Watch the Low-Code/No-Code Summit on-demand sessions to learn how to successfully innovate and achieve efficiencies by upskilling and scaling citizen developers. Watch now.
Artificial intelligence (AI) is becoming increasingly sophisticated, thanks in large part to advances in machine learning (ML). However, there are still critical questions to be answered.
Machine learning has close ties to predictive analytics. Both can be powerful tools for uncovering insights and identifying patterns in large amounts of data. These capabilities could serve the healthcare industry well, especially when you consider that 30% of all data that is generated worldwide only comes from healthcare.
However, AI in healthcare is still in its infancy in many areas, often relegated to managing medical records or automating repetitive, mundane tasks. Of course, neither is lacking in value, but the move to greater industry-wide adoption has the potential to solve the “triple axis” of healthcare: accessibility, affordability, and accuracy. Explainable AI has even more potential: it can help institutions better find correlations through data and improve diagnostics.
Think of mental disorders. Surprisingly little progress has been made in the field of mental disorders over the past 20 to 30 years. Health care providers often don’t always know what causes certain mental disorders in different people. Mental disorders are, by their very nature, very personal. Fortunately, the use of explainable AI offers the ability to find a correlation between data points, allowing physicians to provide more personalized diagnostic results.
Explainable AI can take healthcare beyond the “black box” in ML, helping users discover and understand the correlations presented to them. It offers customization in everything from treatments to care delivery, and it’s been the direction healthcare has been heading for some time. It’s what patients want – and deserve. It also makes healthcare workers much more efficient.
Embracing the possibilities of AI in healthcare
Obviously, as the adoption of AI in healthcare increases, repetitive work will become less and less of an issue. Only medical coding could become much more efficient with the addition of AI capabilities. Identifying the unique reasons for a patient’s visit takes a lot of time. However, advances in AI not only help coder systems identify and validate codes, but also coders themselves better understand unstructured data.
Medical imaging, too, could see huge improvements with AI and ML. As it stands, doctors review and label many images every day to arrive at diagnoses. Technology can now analyze medical images to help detect and diagnose certain conditions. As a result, doctors can focus on early intervention and treatment rather than assessment. They can also see more patients, which improves access to care.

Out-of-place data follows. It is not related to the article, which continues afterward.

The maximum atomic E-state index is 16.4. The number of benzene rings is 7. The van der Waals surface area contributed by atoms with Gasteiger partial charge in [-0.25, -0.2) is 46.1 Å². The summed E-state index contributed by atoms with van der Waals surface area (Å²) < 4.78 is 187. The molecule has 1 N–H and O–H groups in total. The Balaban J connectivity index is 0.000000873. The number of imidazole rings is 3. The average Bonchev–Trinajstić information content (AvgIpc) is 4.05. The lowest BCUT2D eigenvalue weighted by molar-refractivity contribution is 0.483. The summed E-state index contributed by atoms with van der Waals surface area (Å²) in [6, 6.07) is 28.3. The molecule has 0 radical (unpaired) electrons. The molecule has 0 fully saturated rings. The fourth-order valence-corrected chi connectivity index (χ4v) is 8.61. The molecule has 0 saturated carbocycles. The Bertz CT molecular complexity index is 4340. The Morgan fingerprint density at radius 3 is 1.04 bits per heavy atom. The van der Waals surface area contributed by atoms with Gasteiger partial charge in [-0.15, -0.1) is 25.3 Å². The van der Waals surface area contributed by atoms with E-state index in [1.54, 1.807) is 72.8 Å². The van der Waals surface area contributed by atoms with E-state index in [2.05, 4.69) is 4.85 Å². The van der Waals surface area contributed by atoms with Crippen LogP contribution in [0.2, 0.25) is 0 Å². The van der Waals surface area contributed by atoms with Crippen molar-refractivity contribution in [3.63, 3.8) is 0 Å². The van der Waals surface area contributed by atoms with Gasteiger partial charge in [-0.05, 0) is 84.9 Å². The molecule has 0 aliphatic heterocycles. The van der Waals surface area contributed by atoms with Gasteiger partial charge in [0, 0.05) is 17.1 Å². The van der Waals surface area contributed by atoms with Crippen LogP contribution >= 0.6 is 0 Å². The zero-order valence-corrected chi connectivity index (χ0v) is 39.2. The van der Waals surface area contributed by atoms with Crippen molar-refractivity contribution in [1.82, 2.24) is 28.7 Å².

On the pharmaceutical side, you’ll find AlphaFold, an AI system developed by Google’s DeepMind. By using this AI tool, scientists can better predict the structure of protein folding, which means they can move much faster to the drug development phase. This has the potential to bring life-saving drugs to market at speeds once thought impossible.
Understanding the ethical considerations surrounding patient data
When it comes to the ethical considerations of AI in the context of patient data, many healthcare organizations are wondering where to draw the line – and the implications of using patient data to improve care. These organizations are responsible for managing, storing and securing often highly sensitive information.
HIPAA has established basic requirements, but the key is understanding the value of the data and technology used to track, monitor, record, analyze and protect patient information. Any patient information policy should include accessibility checks and risk assessments (that is, identifying potential weaknesses in the system).
When it comes to data privacy, the focus should be on the guardrails around data. When using patient data, you need to enable some kind of alarm. After all, that information can tell a patient’s entire life story. It is important to put controls in place to enable the isolation of data. Such measures can ensure that an organization uses the technology and patient data for a good cause.
Another important ethical concern is the bias that can arise in the collection and use of data. If you have biased data, the algorithm will also be biased. The information held by the organization is unlikely to represent the community as a whole. It is critical to have varied coverage. It is equally crucial to have technology that can categorize and use such diverse information.
On the one hand, new technology is enabling the healthcare industry to use AI and data to cure many diseases – a major advancement, whichever way you look at it. At the same time, that same data could potentially improve patient well-being.
Using technology, healthcare professionals can slice and dice the information to better monitor and prevent serious health problems. If healthcare can bypass the hurdles and enable AI to better prevent and intervene early, it is quite possible to provide people with a higher quality of care and life.
Lu Zhang is founder and managing partner of Fusion Fund. Zhang, a renowned Silicon Valley investor and serial healthcare entrepreneur, was recently selected by Business Insider as one of the top 25 female early-stage investors.
Data decision makers
Welcome to the VentureBeat community!
DataDecisionMakers is where experts, including the technical people who do data work, can share data-related insights and innovation.
To read about advanced ideas and up-to-date information, best practices and the future of data and data technology, join DataDecisionMakers.
You might even consider contributing an article yourself!
Read more from DataDecisionMakers